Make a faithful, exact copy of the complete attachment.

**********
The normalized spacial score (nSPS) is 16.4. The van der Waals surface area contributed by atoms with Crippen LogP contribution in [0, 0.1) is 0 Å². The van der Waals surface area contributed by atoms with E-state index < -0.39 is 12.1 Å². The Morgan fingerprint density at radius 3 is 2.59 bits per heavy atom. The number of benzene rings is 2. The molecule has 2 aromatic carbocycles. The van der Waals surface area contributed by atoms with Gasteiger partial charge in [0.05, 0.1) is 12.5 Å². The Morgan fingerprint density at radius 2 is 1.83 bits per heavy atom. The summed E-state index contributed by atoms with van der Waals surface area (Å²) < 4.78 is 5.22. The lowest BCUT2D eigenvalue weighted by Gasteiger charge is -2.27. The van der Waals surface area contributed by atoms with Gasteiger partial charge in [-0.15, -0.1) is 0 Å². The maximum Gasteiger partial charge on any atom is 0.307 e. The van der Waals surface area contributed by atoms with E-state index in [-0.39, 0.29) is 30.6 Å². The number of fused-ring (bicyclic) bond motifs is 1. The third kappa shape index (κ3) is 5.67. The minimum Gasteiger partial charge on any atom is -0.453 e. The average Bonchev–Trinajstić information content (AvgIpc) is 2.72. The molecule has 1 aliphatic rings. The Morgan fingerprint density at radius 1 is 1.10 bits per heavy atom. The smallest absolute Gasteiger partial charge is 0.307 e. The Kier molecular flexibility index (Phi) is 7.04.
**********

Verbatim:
The normalized spacial score (nSPS) is 16.4. The van der Waals surface area contributed by atoms with Crippen LogP contribution in [0, 0.1) is 0 Å². The van der Waals surface area contributed by atoms with E-state index < -0.39 is 12.1 Å². The Morgan fingerprint density at radius 3 is 2.59 bits per heavy atom. The number of benzene rings is 2. The molecule has 2 aromatic carbocycles. The van der Waals surface area contributed by atoms with Gasteiger partial charge in [0.05, 0.1) is 12.5 Å². The Morgan fingerprint density at radius 2 is 1.83 bits per heavy atom. The summed E-state index contributed by atoms with van der Waals surface area (Å²) < 4.78 is 5.22. The lowest BCUT2D eigenvalue weighted by Gasteiger charge is -2.27. The van der Waals surface area contributed by atoms with Gasteiger partial charge in [-0.15, -0.1) is 0 Å². The maximum Gasteiger partial charge on any atom is 0.307 e. The van der Waals surface area contributed by atoms with E-state index in [-0.39, 0.29) is 30.6 Å². The number of fused-ring (bicyclic) bond motifs is 1. The third kappa shape index (κ3) is 5.67. The minimum Gasteiger partial charge on any atom is -0.453 e. The average Bonchev–Trinajstić information content (AvgIpc) is 2.72. The molecule has 1 aliphatic rings. The Morgan fingerprint density at radius 1 is 1.10 bits per heavy atom. The smallest absolute Gasteiger partial charge is 0.307 e. The Kier molecular flexibility index (Phi) is 7.04.